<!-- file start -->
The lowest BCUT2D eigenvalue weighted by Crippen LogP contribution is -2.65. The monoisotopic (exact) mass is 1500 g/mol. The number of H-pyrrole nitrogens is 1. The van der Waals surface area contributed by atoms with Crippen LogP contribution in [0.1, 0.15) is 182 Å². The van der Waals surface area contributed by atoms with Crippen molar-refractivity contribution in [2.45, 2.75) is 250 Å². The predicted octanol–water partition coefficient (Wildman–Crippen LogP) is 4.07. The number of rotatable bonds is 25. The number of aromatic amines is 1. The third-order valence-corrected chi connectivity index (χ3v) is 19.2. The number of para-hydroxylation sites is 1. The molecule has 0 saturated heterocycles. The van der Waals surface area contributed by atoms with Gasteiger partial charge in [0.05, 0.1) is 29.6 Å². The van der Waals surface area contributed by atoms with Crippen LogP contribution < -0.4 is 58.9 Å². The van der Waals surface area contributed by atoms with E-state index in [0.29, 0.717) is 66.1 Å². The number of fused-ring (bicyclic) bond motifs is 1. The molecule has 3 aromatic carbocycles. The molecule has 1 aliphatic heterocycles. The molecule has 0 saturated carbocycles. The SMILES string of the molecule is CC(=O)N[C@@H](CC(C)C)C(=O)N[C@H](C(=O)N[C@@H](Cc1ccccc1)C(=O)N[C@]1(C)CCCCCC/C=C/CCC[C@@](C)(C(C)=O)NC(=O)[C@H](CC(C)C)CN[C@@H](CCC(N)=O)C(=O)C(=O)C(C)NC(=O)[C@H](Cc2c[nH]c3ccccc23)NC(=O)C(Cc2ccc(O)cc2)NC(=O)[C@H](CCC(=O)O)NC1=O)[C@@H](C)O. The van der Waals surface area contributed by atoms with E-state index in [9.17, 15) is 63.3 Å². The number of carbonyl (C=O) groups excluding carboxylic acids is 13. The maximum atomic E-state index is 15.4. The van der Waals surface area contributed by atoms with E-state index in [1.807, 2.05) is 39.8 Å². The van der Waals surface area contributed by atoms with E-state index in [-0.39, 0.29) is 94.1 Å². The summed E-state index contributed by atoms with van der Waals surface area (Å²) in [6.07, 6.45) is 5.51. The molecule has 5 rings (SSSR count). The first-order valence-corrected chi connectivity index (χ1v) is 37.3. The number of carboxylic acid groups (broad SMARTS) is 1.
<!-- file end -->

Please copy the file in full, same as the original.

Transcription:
The lowest BCUT2D eigenvalue weighted by Crippen LogP contribution is -2.65. The monoisotopic (exact) mass is 1500 g/mol. The number of H-pyrrole nitrogens is 1. The van der Waals surface area contributed by atoms with Crippen LogP contribution in [0.1, 0.15) is 182 Å². The van der Waals surface area contributed by atoms with Crippen molar-refractivity contribution in [2.45, 2.75) is 250 Å². The predicted octanol–water partition coefficient (Wildman–Crippen LogP) is 4.07. The number of rotatable bonds is 25. The number of aromatic amines is 1. The third-order valence-corrected chi connectivity index (χ3v) is 19.2. The number of para-hydroxylation sites is 1. The molecule has 0 saturated heterocycles. The van der Waals surface area contributed by atoms with Gasteiger partial charge in [0.05, 0.1) is 29.6 Å². The van der Waals surface area contributed by atoms with Crippen LogP contribution < -0.4 is 58.9 Å². The van der Waals surface area contributed by atoms with E-state index in [0.29, 0.717) is 66.1 Å². The number of fused-ring (bicyclic) bond motifs is 1. The molecule has 3 aromatic carbocycles. The molecule has 1 aliphatic heterocycles. The molecule has 0 saturated carbocycles. The SMILES string of the molecule is CC(=O)N[C@@H](CC(C)C)C(=O)N[C@H](C(=O)N[C@@H](Cc1ccccc1)C(=O)N[C@]1(C)CCCCCC/C=C/CCC[C@@](C)(C(C)=O)NC(=O)[C@H](CC(C)C)CN[C@@H](CCC(N)=O)C(=O)C(=O)C(C)NC(=O)[C@H](Cc2c[nH]c3ccccc23)NC(=O)C(Cc2ccc(O)cc2)NC(=O)[C@H](CCC(=O)O)NC1=O)[C@@H](C)O. The van der Waals surface area contributed by atoms with E-state index in [9.17, 15) is 63.3 Å². The number of carbonyl (C=O) groups excluding carboxylic acids is 13. The maximum atomic E-state index is 15.4. The van der Waals surface area contributed by atoms with E-state index in [1.807, 2.05) is 39.8 Å². The van der Waals surface area contributed by atoms with E-state index in [-0.39, 0.29) is 94.1 Å². The summed E-state index contributed by atoms with van der Waals surface area (Å²) in [6.07, 6.45) is 5.51. The molecule has 5 rings (SSSR count). The first-order valence-corrected chi connectivity index (χ1v) is 37.3. The number of carboxylic acid groups (broad SMARTS) is 1.